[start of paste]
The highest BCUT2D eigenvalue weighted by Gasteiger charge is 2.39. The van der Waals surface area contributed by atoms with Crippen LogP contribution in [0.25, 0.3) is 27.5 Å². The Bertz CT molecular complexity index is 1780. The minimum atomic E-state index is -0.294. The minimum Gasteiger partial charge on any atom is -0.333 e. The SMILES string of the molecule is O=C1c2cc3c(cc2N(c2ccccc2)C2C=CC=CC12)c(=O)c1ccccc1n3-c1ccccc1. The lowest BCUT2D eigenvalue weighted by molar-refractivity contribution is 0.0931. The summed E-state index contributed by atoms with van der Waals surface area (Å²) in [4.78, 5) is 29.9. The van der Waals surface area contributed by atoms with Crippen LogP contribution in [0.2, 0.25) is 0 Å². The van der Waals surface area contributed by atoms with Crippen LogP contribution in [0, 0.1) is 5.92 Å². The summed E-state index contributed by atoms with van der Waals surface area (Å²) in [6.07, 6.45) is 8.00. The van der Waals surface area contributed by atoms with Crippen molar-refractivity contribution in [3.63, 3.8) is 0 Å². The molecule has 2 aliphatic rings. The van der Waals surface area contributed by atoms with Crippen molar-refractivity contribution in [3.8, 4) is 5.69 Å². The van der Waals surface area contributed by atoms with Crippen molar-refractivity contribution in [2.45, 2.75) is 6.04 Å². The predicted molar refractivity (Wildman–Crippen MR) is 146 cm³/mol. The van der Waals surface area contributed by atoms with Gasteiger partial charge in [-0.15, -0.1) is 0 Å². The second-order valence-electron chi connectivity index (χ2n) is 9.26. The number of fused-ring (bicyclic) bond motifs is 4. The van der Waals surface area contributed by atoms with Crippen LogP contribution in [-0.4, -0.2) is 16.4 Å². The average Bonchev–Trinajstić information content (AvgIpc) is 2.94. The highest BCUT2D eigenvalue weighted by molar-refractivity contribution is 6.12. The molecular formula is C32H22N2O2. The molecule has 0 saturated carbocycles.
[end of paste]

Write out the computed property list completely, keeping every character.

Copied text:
The highest BCUT2D eigenvalue weighted by Gasteiger charge is 2.39. The van der Waals surface area contributed by atoms with Crippen LogP contribution in [0.25, 0.3) is 27.5 Å². The Bertz CT molecular complexity index is 1780. The minimum atomic E-state index is -0.294. The minimum Gasteiger partial charge on any atom is -0.333 e. The SMILES string of the molecule is O=C1c2cc3c(cc2N(c2ccccc2)C2C=CC=CC12)c(=O)c1ccccc1n3-c1ccccc1. The lowest BCUT2D eigenvalue weighted by molar-refractivity contribution is 0.0931. The summed E-state index contributed by atoms with van der Waals surface area (Å²) in [4.78, 5) is 29.9. The van der Waals surface area contributed by atoms with Crippen LogP contribution in [0.2, 0.25) is 0 Å². The van der Waals surface area contributed by atoms with Crippen LogP contribution in [0, 0.1) is 5.92 Å². The summed E-state index contributed by atoms with van der Waals surface area (Å²) in [6.07, 6.45) is 8.00. The van der Waals surface area contributed by atoms with Crippen molar-refractivity contribution in [3.63, 3.8) is 0 Å². The molecule has 2 aliphatic rings. The van der Waals surface area contributed by atoms with Crippen molar-refractivity contribution in [3.8, 4) is 5.69 Å². The van der Waals surface area contributed by atoms with Crippen molar-refractivity contribution in [2.45, 2.75) is 6.04 Å². The predicted molar refractivity (Wildman–Crippen MR) is 146 cm³/mol. The van der Waals surface area contributed by atoms with Gasteiger partial charge in [-0.15, -0.1) is 0 Å². The second-order valence-electron chi connectivity index (χ2n) is 9.26. The number of fused-ring (bicyclic) bond motifs is 4. The van der Waals surface area contributed by atoms with Crippen LogP contribution in [-0.4, -0.2) is 16.4 Å². The average Bonchev–Trinajstić information content (AvgIpc) is 2.94. The highest BCUT2D eigenvalue weighted by molar-refractivity contribution is 6.12. The molecular formula is C32H22N2O2. The molecule has 0 saturated carbocycles.